8 Tips To Make Waking Up In The Morning Oh-So Easier

8 Tips To Make Waking Up In The Morning Oh-So Easier

A few tips on how you can avoid sleeping through your alarm.

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Spring semester is in full swing, and being in college means struggling to wake up for classes. If you're not a morning person but are taking morning classes this semester, you probably have trouble with getting up on time. Not only is it hard, but it's also hard to simply stay awake and be focused so early in the day. However, there are plenty of ways that you can help yourself not only wake up but also be alert and focused in your morning classes.

1. Make sure to get plenty of sleep.

Sleep

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This is one of the obvious points but also the most important. If you're having trouble getting up in the morning, chances are that you're probably not getting much sleep. You always need to make sure that you're getting at least 9 hours of sleep every night. I know, easier said than done, especially if you have tons of homework.

However, when you're in college, it's best not to pull an all-nighter, no matter how tempting it may be. The safest bet is to put the homework down at least an hour before going to bed. It will help you get the rest that you need so that you can avoid falling asleep in class or sleeping through your alarm.

2. Focus on eating food that gives you energy.

Protein

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You won't always need to drink caffeine in order to wake up in the morning. There are plenty of foods that can give you the same amount of energy. Eating foods such as any type of nut, oatmeal, eggs or avocados can help you wake up the morning. This is because most of these foods have protein inside them or, in the case of avocados, contain good fats that can provide you with the energy you need to start your day. Getting in the habit of eating foods that give you energy can help you avoid struggling to stay awake in the morning.

3. Try drinking tea or coffee.

Coffee

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If you haven't already, having a little caffeine can help clear any initial fog that you have in the morning. It can help you focus better in class while also helping you wake up in the morning. Try drinking coffee, black tea or energy teas which will give you the energy you need. Avoid too much caffeine from energy drinks or sugary caffeinated coffees since these can actually slow you down rather than give you energy.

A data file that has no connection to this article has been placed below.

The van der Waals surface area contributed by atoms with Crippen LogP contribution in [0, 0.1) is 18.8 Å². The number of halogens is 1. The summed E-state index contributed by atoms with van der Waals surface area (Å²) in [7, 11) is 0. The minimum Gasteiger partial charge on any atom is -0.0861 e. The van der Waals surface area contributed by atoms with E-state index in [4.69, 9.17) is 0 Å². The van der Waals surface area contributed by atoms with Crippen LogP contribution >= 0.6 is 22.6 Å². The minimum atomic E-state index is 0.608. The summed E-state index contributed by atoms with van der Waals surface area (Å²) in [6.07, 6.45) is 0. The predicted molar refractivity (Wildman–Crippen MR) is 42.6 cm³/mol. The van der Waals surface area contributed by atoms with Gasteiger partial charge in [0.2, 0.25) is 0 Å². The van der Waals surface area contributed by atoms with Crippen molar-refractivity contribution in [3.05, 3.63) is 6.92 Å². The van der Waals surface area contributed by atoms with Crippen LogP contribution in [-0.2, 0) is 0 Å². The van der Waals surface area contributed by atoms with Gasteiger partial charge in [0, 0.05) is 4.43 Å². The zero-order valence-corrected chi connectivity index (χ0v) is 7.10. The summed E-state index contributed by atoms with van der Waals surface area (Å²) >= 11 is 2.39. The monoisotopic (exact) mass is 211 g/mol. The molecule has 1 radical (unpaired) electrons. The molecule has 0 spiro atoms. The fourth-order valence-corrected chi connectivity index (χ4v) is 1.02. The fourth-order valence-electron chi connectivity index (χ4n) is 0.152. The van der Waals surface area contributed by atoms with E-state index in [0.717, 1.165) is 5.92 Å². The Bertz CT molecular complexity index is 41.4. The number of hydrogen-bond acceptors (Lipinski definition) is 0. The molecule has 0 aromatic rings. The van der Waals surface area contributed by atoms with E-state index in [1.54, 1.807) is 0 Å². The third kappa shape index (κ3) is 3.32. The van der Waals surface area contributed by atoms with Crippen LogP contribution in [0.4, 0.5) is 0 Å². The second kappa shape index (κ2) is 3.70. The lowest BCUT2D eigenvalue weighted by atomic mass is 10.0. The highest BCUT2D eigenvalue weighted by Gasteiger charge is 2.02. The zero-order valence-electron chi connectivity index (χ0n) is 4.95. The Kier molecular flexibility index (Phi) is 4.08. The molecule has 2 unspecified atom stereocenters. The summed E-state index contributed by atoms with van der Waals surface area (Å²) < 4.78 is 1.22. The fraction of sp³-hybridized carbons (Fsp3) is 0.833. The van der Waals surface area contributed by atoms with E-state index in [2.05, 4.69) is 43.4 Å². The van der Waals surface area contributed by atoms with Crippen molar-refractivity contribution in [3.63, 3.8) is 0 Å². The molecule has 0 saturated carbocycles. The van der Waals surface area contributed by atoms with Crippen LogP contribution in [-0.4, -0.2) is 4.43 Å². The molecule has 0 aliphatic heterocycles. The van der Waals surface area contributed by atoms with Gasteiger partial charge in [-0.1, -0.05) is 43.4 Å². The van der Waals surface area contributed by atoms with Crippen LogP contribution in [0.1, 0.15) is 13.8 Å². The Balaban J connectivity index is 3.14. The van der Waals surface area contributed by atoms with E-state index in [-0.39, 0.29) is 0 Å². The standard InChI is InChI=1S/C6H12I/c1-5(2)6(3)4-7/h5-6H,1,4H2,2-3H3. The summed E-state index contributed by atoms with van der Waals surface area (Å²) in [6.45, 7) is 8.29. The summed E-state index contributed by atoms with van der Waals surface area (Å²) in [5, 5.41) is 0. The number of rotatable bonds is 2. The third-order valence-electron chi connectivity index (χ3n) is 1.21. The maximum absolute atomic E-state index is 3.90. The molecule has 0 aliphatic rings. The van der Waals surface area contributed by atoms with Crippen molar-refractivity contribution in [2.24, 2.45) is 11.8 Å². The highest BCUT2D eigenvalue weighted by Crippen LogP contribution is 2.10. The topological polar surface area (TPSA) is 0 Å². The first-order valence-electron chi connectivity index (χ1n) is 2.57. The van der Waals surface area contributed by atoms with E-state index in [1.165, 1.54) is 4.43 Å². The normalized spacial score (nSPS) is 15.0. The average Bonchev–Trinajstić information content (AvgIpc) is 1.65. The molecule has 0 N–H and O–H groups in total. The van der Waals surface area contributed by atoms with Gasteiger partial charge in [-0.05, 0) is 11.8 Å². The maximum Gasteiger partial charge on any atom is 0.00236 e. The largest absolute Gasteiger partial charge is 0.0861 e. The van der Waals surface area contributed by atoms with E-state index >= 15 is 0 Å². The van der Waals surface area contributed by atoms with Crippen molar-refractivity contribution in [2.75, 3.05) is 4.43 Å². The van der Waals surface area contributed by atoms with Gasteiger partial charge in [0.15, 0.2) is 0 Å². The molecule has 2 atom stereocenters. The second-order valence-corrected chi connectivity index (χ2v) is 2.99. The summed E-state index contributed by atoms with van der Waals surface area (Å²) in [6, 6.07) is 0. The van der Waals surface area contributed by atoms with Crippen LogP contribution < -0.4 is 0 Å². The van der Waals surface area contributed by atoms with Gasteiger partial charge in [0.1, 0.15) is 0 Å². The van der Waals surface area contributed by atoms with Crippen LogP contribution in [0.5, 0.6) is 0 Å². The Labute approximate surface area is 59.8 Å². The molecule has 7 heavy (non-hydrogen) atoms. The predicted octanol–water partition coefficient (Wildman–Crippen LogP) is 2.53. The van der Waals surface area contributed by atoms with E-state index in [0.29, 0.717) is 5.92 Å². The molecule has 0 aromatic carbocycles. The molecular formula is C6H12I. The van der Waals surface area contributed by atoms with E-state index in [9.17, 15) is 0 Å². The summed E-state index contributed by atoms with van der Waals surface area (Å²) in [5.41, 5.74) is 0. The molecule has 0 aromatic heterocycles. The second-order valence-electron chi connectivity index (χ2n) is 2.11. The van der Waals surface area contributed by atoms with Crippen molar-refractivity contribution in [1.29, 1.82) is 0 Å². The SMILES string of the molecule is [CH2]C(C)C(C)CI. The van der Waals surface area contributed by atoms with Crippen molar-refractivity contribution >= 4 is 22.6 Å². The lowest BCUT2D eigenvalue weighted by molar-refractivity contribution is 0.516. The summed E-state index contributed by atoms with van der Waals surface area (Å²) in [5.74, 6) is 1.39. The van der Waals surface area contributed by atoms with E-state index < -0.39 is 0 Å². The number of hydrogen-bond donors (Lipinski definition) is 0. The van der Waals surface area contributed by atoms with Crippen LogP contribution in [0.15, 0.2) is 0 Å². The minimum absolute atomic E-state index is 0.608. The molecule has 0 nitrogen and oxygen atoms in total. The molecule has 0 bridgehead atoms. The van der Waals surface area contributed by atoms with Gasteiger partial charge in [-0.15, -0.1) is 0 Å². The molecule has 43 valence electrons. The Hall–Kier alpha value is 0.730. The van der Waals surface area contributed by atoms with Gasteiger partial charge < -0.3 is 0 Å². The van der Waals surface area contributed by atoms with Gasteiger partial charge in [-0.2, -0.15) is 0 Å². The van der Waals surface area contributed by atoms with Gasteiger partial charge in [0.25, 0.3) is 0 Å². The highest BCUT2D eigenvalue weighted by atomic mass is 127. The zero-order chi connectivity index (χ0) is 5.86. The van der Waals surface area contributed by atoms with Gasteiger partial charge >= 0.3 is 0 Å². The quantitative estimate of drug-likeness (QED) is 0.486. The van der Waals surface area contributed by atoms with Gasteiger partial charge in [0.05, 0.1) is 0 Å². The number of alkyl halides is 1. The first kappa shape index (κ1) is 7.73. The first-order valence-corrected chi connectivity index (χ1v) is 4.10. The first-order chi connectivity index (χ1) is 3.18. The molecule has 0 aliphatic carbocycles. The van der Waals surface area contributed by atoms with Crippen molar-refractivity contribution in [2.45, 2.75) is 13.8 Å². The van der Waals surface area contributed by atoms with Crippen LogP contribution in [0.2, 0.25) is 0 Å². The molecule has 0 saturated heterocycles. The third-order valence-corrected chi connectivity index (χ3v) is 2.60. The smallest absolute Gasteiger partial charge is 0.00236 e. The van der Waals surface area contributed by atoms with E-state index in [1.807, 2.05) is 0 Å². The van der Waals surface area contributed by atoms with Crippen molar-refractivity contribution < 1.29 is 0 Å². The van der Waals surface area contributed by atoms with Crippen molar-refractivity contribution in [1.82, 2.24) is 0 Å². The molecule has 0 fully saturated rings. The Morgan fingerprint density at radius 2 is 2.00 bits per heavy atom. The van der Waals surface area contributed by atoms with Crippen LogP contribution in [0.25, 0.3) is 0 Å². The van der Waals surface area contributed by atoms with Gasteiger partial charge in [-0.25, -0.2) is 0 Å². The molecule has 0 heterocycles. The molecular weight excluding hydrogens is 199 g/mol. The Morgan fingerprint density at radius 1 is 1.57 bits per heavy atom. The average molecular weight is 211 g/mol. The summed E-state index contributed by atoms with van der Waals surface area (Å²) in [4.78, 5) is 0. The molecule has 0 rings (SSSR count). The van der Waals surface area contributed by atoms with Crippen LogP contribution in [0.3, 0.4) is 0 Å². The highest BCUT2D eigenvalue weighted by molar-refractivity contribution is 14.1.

4. Try going to bed at the same time every night.

Sleep

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The best way to help yourself wake up early in the morning is to get in the habit of setting yourself a schedule of going to sleep at the same time every night. Planning on sleeping at the same time will help you have a full sleep cycle, and it will help you get in the routine of going to bed early every day. This also goes with waking up at the same time as well every morning.

5. Avoid skipping breakfast.

Breakfast

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One way to give yourself energy throughout the morning is to make sure that you eat a good breakfast! This is something that almost every college student struggles with, especially if you're busy in the morning. However, eating a big breakfast can help give your body the energy it needs to start the day. Your body needs energy in the morning to metabolize and use throughout the rest of the day, which is why it's so important to make sure you're not skipping breakfast before you head out to your classes.

6. Consider taking a cold shower.

Shower

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If you need to wake up in the morning, one thing that can help is taking a cold shower. The water doesn't have to be cold the whole time you're showering. You can take a cold shower for 5 minutes and then switch to warm water in order to wake yourself up quickly in the morning. It's a good way to ensure that you wake up and aren't starting to feel like you might doze off as soon as you finish getting dressed.

7. Wake up a few minutes earlier than planned.

Waking Up

Benjamin Voros / Unsplash

If you know that you'll have a hard time getting up right away in the morning, one way that you help yourself not sleep through your alarm is getting in the habit of waking up a little earlier than you originally planned. It will give yourself enough time to wake up and get ready to go to class. You don't need to wake up 20 minutes before you planned but at least 5 minutes is a good start for allowing yourself enough time to wake up before you need to start getting ready.

8. Try to get yourself moving in the morning.

Excercise

acob Postuma / Unsplash

One great way of giving yourself some energy in the morning is by getting yourself to move around in the morning. If you stay still for too long, you could end up dozing off or run the risk of falling back to sleep. Moving around by walking around your house or going for a jog before class can help give you a little bit of energy to start your day.

If you find yourself struggling to get up in the morning, try any of these tips so that you can wake up feeling more energetic. Getting up early for classes can be hard. However, there are plenty of ways that you can get up more easily in the morning. You don't have to be a morning person in order to have a lot of energy in the morning! If you follow these tips, you'll be able to wake up on time without finding yourself late to class.

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10 Things I Learned From Growing Up In A Town Smaller Than A College Campus

A town straight out of a country song.

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With a population of just over 1,000, my hometown has given me so much in my 19 years of life. It's taught me things I would've never learned anywhere else (whether that be good or bad).

1. You know everyone and everyone knows you

This is so true, especially if you're a part of a big family. You're not only somehow related to everyone, but everyone knows which family you belong to. I can't go anywhere in town without at least one person recognizing me (which isn't a bad thing). If you were in the newspaper, there's a slight chance that multiple people will tell you as soon as they see you.